From 1880 to 1900 British cultural ideologies determined how Burmese men and women were represented in literature and later determined colonial policy. The images of the childlike and lazy Burmese man and the independent Burmese woman were British constructions that legitimized colonization. By focusing primarily on British cultural representations of the people of Burma, this study demonstrates how the British utilized Victorian ideas of gender and normative sexuality to legitimize colonial rule by defining and categorizing Burma within the British Empire. The British literature analyzed in this paper consists of popular travel writing, soldier accounts, and missionary writing in order to evidence the varying and similar representations given by authors from these genres. These definitions situated Burma in the larger colonial context and became a site where British manhood and domesticity were constructed and put into practice. British representations of the men and women of colonial Burma were informed by gendered ideals and racial prejudice. The significance of the texts used in this study lies in their blatant use of gendered language in order to categorize and define the Burmese people as primitive which in turn defined colonization as a civilizing mission.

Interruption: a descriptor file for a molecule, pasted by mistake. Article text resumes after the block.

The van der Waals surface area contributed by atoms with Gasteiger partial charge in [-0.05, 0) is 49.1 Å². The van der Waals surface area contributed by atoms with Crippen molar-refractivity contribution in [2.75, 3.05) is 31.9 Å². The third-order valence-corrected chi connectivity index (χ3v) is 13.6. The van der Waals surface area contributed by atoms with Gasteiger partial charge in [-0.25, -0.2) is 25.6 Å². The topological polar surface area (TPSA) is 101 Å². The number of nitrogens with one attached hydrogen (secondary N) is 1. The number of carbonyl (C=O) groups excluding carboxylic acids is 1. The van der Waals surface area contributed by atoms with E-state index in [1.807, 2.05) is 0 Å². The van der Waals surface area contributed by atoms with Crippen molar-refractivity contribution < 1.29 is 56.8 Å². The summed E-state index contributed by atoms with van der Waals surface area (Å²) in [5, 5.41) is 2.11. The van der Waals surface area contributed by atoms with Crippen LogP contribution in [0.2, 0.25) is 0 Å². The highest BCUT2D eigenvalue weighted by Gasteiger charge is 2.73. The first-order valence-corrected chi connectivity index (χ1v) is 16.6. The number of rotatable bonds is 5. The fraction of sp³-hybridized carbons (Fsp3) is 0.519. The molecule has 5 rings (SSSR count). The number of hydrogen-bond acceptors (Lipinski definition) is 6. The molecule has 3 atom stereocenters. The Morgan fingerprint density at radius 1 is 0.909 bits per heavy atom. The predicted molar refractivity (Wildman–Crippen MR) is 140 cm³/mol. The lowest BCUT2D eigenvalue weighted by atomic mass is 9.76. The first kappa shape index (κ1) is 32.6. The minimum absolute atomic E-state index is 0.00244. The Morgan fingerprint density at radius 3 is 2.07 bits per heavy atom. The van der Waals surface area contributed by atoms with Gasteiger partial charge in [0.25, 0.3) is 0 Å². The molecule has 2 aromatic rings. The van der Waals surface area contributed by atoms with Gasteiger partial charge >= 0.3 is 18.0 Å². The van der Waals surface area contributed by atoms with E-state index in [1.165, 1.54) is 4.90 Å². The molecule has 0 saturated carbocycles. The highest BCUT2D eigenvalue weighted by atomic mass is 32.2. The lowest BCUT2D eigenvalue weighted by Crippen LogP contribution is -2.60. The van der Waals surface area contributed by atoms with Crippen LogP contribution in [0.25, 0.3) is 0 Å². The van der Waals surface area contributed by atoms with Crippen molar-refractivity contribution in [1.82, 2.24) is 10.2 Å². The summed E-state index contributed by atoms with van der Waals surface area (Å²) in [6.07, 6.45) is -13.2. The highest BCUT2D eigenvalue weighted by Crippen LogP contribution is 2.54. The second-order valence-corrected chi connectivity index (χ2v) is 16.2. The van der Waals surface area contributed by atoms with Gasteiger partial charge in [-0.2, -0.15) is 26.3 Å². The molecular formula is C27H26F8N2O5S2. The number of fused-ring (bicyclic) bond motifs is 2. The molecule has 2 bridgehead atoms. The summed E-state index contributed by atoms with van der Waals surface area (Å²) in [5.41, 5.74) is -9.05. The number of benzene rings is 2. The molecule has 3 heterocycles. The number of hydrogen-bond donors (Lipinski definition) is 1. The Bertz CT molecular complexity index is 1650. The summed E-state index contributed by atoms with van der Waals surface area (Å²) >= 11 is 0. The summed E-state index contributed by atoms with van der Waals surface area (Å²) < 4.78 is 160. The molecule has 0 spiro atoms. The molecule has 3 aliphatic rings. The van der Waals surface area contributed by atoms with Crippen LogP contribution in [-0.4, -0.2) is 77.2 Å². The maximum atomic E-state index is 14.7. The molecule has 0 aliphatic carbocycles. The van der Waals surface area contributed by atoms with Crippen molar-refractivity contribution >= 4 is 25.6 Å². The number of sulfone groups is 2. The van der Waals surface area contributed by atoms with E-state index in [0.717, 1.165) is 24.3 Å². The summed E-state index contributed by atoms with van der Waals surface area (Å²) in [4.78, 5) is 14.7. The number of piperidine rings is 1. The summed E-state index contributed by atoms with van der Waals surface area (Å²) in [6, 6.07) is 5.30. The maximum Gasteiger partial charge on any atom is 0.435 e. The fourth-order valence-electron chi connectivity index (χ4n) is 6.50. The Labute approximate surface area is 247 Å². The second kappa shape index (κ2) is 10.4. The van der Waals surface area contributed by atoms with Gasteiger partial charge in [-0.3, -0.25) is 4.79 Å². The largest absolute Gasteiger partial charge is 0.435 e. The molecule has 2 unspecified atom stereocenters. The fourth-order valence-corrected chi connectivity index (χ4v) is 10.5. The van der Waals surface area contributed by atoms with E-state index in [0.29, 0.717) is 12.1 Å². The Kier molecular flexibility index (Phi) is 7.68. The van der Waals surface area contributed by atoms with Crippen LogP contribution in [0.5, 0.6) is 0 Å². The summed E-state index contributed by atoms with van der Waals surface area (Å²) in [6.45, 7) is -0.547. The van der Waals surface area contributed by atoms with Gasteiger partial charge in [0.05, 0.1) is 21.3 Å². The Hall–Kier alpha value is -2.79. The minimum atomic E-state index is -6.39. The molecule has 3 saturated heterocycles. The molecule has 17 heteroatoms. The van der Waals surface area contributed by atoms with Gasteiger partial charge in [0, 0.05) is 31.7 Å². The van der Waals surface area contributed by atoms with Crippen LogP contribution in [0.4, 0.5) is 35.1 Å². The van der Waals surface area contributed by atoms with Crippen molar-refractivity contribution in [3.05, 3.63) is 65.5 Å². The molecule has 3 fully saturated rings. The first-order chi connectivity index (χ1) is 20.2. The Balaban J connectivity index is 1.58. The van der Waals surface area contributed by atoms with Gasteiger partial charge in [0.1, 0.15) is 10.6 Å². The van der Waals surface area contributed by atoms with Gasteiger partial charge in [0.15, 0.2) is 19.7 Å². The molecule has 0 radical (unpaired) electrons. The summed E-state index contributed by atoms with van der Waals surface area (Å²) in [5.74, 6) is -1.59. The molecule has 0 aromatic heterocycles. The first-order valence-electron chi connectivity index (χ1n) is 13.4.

|Commitee:||Keirn, Tim, Schurer, Norbert|
|School:||California State University, Long Beach|
|School Location:||United States -- California|
|Source:||MAI 51/05M(E), Masters Abstracts International|
|Subjects:||History, World History|
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